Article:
said several times
yesterday that he
would prefer a
peaceful resolution y
of the standoff.
As diplomaticN
efforts continued
in Baghdad, there
were a few faint
hints that a diplo-
matic solution Clinton
might still be pos-
sible. "One can say that there are the
first signs of movement," French for-
eign minister Hubert Vedrine said in a
television interview yesterday. He said
the Iraqis told a French envoy in
Baghdad that eight so-called presiden-
tial sites that Iraq has put off limits to
U.N. weapons inspectors "could be
either inspected or visited - there is a
discussion on the terms and on the
practical consequences."
France, Turkey, the Arab League and
Russia, which oppose the use of force
against Iraq, all have sent representatives

to Baghdad this week to press Iraqi
President Saddam Hussein to allow the
weapons inspection teams to resume
their work as the U.N. Security Council
and the United States insist.
These talks are not negotiations and
the foreign envoys are not speaking for
the United States, State Department
spokesperson James Rubin said. He
said reports of an Iraqi offer on inspec-
tions might indicate some movement,
although similar reports have not come
close to satisfying American demands.
"Number one, the diplomatic string
is fraying," he said. "Number two, the
latest proposals fall short. Number
three, they could signal, however, Iraq's
recognition that its position is unten-
able. If they do and (Saddam allows)
full and unfettered access, then the
diplomatic string will firm up."
Asked if the U.S. military deploy-
ments in the area mean armed action is
inevitable, Clinton said, "No, no. That's
up to Saddam Hussein. I do not want a
conflict ... I want a diplomatic resolu-
tion of this" If the diplomacy results in
access to suspect sites by the interna-
tional inspectors, Clinton said, and "it
that assurance can be given in reason-
able form that anyone with sound judg-
ment would accept, then nothing is
inevitable here"
Clinton and British Prime Minister
Tony Blair, the only major foreign
leader to give unconditional endorse-
ment to U.S. plans to strike Iraq mili-
tarily if necessary, stressed to reporters
See IRAQ, Page 2

PAUL TALANIAN/Daily
RC sophomore Sarah Ransdell gives blood in the Greene Lounge of East Quad residence hall
yesterday. Today is the final day of a campuswide blood drive organized by the Alpha Phi
Omega fraternity this week.

LGBT events planned

By SusanT. Port
Daily Staff Reporter
The celebration of Queer Visibility Week
will incorporate a combination of education
and entertainment to promote awareness of
lesbian, gay, bisexual and transgendered issues
at the University this month.
Several student groups are sponsoring
events that will run from Sunday to next
Friday to help promote LGBT pride as part of
an annual winter semester event. Programs
will include films, speakers and the annual
Kiss-in.
LSA junior Emily Marker, a co-coordinator
of the Queer Unity Project, said the goal of the
week is to reach out to students of all sexual
orientations.
"It's about outreach really," Marker said. "A

dialogue within the University community."
Marker said the upcoming week will be full
of festivities and will give students a chance
learn from each other.
"It's just to get queer visibility on campus,"
Marker said.
RC junior Neela Ghoshal, a co-coordinator
of the Queer Unity Project, said the celebra-
tion will help remind students that members of
the homosexual community do not fit into
societal stereotypes.
"It's good for the community in general to
be reminded of our presence," Ghoshal said.
"It's a week of expressing pride in our identi-
ty"
Ghoshal said that in the past, reactions to
the week have been mixed. But this year, the
See WEEK, Page 7

Events:
Sunday Feb. 8: Movie
"When Night is Falling" at
the Trotter House at 8 p.m.
Tuesday, Feb. 10: Movie
"Life at the Crossroads:
Films on being Black and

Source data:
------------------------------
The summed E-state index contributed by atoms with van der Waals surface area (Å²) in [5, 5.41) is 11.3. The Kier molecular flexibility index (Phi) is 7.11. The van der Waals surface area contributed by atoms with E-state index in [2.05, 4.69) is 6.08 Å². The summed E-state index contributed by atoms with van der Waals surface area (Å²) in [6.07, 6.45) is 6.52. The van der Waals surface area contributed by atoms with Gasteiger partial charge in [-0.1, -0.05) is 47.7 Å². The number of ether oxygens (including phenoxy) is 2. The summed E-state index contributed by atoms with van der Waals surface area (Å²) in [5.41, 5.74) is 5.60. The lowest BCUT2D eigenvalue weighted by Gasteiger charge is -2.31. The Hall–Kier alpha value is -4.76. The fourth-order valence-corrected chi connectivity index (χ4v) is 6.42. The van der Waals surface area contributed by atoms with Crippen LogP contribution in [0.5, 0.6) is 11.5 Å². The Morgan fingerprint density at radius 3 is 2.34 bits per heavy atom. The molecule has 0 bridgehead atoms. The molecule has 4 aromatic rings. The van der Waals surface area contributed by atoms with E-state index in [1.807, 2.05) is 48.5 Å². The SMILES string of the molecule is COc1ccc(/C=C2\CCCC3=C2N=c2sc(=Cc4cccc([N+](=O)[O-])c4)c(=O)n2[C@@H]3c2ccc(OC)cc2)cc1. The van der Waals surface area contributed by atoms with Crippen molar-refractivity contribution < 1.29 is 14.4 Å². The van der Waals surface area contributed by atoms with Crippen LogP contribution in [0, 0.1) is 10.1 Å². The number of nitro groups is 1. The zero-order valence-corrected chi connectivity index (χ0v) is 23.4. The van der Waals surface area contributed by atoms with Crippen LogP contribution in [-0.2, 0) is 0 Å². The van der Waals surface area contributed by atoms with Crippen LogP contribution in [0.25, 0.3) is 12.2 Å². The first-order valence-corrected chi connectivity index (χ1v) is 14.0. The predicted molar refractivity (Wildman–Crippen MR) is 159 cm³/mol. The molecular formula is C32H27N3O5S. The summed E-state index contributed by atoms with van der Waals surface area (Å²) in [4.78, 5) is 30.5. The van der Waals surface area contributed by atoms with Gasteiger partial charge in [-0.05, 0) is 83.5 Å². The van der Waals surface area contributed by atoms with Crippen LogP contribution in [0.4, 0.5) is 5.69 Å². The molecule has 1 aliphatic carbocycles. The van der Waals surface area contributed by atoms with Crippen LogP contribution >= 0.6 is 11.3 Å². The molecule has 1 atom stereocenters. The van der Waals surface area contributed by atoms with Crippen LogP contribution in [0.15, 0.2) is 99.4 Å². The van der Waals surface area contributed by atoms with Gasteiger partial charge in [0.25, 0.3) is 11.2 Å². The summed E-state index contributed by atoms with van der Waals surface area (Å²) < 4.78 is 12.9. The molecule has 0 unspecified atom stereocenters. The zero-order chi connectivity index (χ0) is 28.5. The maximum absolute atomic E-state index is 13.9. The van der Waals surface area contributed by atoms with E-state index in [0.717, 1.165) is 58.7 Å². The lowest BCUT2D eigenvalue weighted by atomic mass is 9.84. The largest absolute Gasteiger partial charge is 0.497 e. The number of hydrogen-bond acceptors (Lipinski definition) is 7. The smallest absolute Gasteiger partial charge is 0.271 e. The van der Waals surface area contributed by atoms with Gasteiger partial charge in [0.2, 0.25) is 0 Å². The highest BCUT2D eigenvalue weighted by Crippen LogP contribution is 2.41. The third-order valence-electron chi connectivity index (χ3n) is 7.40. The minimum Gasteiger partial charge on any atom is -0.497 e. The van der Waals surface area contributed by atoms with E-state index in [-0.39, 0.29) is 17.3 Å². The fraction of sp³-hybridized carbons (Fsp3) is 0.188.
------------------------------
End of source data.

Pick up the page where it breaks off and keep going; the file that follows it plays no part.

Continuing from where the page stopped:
Gay in America" at 7 pm.
in Aud. B of Angell Hall
Thursday, Feb. 12: Biracial
and bisexual author Lani
Ka'ahumanu is scheduled
to speak on safer sex at
Rackham Amphitheater at
8 P.M.
Friday, Feb. 13: Kiss-in on
the Diag at 12 p.m.
Friday, Feb. 13:
Ka'ahumanu is scheduled
to give a safer sex work-
shop at 2 p.rr. in the
Kuenzel Room of the Union.

Clinton may
have asked
secretary to lie
WASHINGTON (AP) - President Clinton's secretary,
Betty Currie, has reportedly told Whitewater prosecuter
Kenneth Starr's investigators that Clinton tried to coach her
to agree that he and former White House intern Monica
Lewinsky were never alone and that he had resisted her sex-
ual advances.
Quoting lawyers familiar with both Currie's account of
events and Clinton's Jan. 17 deposition in Paula Jones' sexu-
al harassment suit against him, The New York Times report-
ed in today's editions that the secretary told prosecutors that
Clinton and Lewinsky had been alone together.
Two weeks ago, Currie also turned over to Starr's investi-
gators gifts from Clinton to Lewinsky that she had retrieved
from the former intern - - including a hat pin, a brooch and a
dress, the Times quoted the lawyers as saying.
It quoted Currie's attorney, Lawrence Wechsler, as saying
any implication or suggestion that "Mrs. Currie was aware of
any legal or ethical impropriety by anyone ... is entirely inac-
curate." Currie was questioned by Starr's investigators before
a federal grant jury last week.
The White House press office issued a statment suggesting
that the Times story was based on false leaks.
"Over the last few weeks, the White House has been sub-
jected to a series of false leaks designed to mislead both
reporters and the American public," the White House state-
ment said. "We have no interest in responding to the latest
false leak."

Procrastination, coffee breaks
widespread during midterms

By Meiw"l Sampson
For the Daily
Semesters usually start off fresh and exciting,
but as students get further into the term, they are
inevitably overcome with worries and stress in
February as they face midterms.
LSA sophomore Shiao-Han Lin said one thing
really helps her get through the tough times of the
semeter "onffee - alot ofcnffee." inaid

straight for an exam" Lin said. "I'm stressed, but I
have time to study for it."
Some students said they feel that being ready is
the key to dealing with the traditional crunchtime.
"I basically just try to study for a couple of hours
each day so when it comes to the test I just have to
review," said LSA junior Angela Moore.
Biopsychology assistant Prof. Aldo Badiani said
some devices students may rely on. such as note-

IF